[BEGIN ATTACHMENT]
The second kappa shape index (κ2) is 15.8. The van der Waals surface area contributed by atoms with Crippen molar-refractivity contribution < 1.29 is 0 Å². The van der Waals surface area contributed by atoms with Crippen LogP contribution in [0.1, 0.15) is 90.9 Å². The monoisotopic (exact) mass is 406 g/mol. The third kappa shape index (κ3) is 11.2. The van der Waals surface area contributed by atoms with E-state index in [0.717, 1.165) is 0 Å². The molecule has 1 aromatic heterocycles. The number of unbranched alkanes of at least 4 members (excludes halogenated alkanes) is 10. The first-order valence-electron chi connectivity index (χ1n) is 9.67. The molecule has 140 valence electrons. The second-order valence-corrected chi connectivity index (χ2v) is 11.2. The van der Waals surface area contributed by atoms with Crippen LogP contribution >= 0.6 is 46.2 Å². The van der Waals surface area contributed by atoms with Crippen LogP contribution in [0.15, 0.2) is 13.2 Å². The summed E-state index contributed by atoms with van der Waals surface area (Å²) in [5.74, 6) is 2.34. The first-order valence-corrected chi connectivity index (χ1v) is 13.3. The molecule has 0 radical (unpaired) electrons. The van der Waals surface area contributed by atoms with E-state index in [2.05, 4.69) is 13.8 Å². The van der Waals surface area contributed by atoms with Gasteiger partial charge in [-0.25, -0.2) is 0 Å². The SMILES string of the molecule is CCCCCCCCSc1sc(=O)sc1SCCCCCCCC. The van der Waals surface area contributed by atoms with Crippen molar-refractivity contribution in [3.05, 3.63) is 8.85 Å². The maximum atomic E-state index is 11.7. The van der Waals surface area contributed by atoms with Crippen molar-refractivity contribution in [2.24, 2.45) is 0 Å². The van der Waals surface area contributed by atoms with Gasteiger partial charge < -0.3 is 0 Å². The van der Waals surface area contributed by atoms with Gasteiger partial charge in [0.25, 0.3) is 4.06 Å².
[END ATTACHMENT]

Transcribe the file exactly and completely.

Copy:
The second kappa shape index (κ2) is 15.8. The van der Waals surface area contributed by atoms with Crippen molar-refractivity contribution < 1.29 is 0 Å². The van der Waals surface area contributed by atoms with Crippen LogP contribution in [0.1, 0.15) is 90.9 Å². The monoisotopic (exact) mass is 406 g/mol. The third kappa shape index (κ3) is 11.2. The van der Waals surface area contributed by atoms with E-state index in [0.717, 1.165) is 0 Å². The molecule has 1 aromatic heterocycles. The number of unbranched alkanes of at least 4 members (excludes halogenated alkanes) is 10. The first-order valence-electron chi connectivity index (χ1n) is 9.67. The molecule has 140 valence electrons. The second-order valence-corrected chi connectivity index (χ2v) is 11.2. The van der Waals surface area contributed by atoms with Crippen LogP contribution >= 0.6 is 46.2 Å². The van der Waals surface area contributed by atoms with Crippen LogP contribution in [0.15, 0.2) is 13.2 Å². The summed E-state index contributed by atoms with van der Waals surface area (Å²) in [5.74, 6) is 2.34. The first-order valence-corrected chi connectivity index (χ1v) is 13.3. The molecule has 0 radical (unpaired) electrons. The van der Waals surface area contributed by atoms with E-state index in [2.05, 4.69) is 13.8 Å². The van der Waals surface area contributed by atoms with Gasteiger partial charge in [-0.25, -0.2) is 0 Å². The SMILES string of the molecule is CCCCCCCCSc1sc(=O)sc1SCCCCCCCC. The van der Waals surface area contributed by atoms with Crippen molar-refractivity contribution in [3.05, 3.63) is 8.85 Å². The maximum atomic E-state index is 11.7. The van der Waals surface area contributed by atoms with Crippen molar-refractivity contribution in [2.24, 2.45) is 0 Å². The van der Waals surface area contributed by atoms with Gasteiger partial charge < -0.3 is 0 Å². The van der Waals surface area contributed by atoms with Gasteiger partial charge in [0.25, 0.3) is 4.06 Å².